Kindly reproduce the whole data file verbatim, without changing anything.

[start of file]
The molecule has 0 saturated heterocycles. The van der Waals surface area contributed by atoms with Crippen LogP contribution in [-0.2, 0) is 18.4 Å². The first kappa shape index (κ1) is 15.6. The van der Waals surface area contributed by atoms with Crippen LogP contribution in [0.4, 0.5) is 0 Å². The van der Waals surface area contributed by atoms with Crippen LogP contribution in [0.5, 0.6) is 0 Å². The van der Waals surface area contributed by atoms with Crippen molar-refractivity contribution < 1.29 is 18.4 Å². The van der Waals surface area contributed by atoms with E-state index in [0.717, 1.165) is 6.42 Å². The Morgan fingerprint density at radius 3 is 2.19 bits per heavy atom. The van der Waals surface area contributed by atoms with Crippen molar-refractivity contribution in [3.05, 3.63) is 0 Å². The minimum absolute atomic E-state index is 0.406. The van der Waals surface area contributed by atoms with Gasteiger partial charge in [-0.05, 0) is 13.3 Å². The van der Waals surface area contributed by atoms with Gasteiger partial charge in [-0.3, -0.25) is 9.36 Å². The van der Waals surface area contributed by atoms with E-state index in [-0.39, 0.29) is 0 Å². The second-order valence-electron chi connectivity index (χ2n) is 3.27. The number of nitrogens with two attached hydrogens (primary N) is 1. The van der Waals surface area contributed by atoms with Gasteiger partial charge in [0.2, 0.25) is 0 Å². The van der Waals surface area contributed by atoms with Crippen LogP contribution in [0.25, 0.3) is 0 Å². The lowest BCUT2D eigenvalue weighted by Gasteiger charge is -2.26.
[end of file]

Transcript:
The molecule has 0 saturated heterocycles. The van der Waals surface area contributed by atoms with Crippen LogP contribution in [-0.2, 0) is 18.4 Å². The first kappa shape index (κ1) is 15.6. The van der Waals surface area contributed by atoms with Crippen LogP contribution in [0.4, 0.5) is 0 Å². The van der Waals surface area contributed by atoms with Crippen LogP contribution in [0.5, 0.6) is 0 Å². The van der Waals surface area contributed by atoms with Crippen molar-refractivity contribution < 1.29 is 18.4 Å². The van der Waals surface area contributed by atoms with E-state index in [0.717, 1.165) is 6.42 Å². The Morgan fingerprint density at radius 3 is 2.19 bits per heavy atom. The van der Waals surface area contributed by atoms with Crippen molar-refractivity contribution in [3.05, 3.63) is 0 Å². The minimum absolute atomic E-state index is 0.406. The van der Waals surface area contributed by atoms with Gasteiger partial charge in [-0.05, 0) is 13.3 Å². The van der Waals surface area contributed by atoms with Gasteiger partial charge in [-0.3, -0.25) is 9.36 Å². The van der Waals surface area contributed by atoms with E-state index in [-0.39, 0.29) is 0 Å². The second-order valence-electron chi connectivity index (χ2n) is 3.27. The number of nitrogens with two attached hydrogens (primary N) is 1. The van der Waals surface area contributed by atoms with Gasteiger partial charge in [0.2, 0.25) is 0 Å². The van der Waals surface area contributed by atoms with Crippen LogP contribution in [0.25, 0.3) is 0 Å². The lowest BCUT2D eigenvalue weighted by Gasteiger charge is -2.26.